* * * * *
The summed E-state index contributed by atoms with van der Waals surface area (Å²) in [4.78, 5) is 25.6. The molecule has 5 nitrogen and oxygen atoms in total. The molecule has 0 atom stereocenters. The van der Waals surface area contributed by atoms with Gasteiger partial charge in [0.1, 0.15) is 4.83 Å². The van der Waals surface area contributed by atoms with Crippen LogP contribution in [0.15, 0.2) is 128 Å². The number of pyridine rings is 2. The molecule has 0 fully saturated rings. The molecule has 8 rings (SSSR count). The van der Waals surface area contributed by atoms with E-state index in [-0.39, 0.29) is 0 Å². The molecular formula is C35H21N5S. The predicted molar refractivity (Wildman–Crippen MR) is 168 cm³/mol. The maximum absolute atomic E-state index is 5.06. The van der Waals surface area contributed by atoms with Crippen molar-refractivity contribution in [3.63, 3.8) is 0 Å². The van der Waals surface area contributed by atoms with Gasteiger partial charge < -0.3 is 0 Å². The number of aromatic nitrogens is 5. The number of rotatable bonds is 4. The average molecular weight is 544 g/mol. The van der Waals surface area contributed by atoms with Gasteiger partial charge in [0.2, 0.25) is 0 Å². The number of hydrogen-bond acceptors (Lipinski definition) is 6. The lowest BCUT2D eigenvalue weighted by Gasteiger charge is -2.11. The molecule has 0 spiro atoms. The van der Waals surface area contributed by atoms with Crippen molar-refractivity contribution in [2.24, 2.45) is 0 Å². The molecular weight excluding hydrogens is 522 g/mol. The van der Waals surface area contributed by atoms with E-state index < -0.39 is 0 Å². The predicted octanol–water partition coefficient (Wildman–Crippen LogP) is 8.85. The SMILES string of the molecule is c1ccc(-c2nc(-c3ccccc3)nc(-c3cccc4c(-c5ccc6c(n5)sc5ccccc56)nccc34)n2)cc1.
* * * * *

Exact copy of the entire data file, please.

The summed E-state index contributed by atoms with van der Waals surface area (Å²) in [4.78, 5) is 25.6. The molecule has 5 nitrogen and oxygen atoms in total. The molecule has 0 atom stereocenters. The van der Waals surface area contributed by atoms with Gasteiger partial charge in [0.1, 0.15) is 4.83 Å². The van der Waals surface area contributed by atoms with Crippen LogP contribution in [0.15, 0.2) is 128 Å². The number of pyridine rings is 2. The molecule has 0 fully saturated rings. The molecule has 8 rings (SSSR count). The van der Waals surface area contributed by atoms with E-state index in [-0.39, 0.29) is 0 Å². The molecular formula is C35H21N5S. The predicted molar refractivity (Wildman–Crippen MR) is 168 cm³/mol. The maximum absolute atomic E-state index is 5.06. The van der Waals surface area contributed by atoms with Crippen molar-refractivity contribution in [3.63, 3.8) is 0 Å². The van der Waals surface area contributed by atoms with Gasteiger partial charge < -0.3 is 0 Å². The number of aromatic nitrogens is 5. The number of rotatable bonds is 4. The average molecular weight is 544 g/mol. The van der Waals surface area contributed by atoms with Gasteiger partial charge in [0.2, 0.25) is 0 Å². The number of hydrogen-bond acceptors (Lipinski definition) is 6. The lowest BCUT2D eigenvalue weighted by Gasteiger charge is -2.11. The molecule has 0 spiro atoms. The van der Waals surface area contributed by atoms with Crippen molar-refractivity contribution in [2.24, 2.45) is 0 Å². The molecular weight excluding hydrogens is 522 g/mol. The van der Waals surface area contributed by atoms with E-state index < -0.39 is 0 Å². The predicted octanol–water partition coefficient (Wildman–Crippen LogP) is 8.85. The SMILES string of the molecule is c1ccc(-c2nc(-c3ccccc3)nc(-c3cccc4c(-c5ccc6c(n5)sc5ccccc56)nccc34)n2)cc1.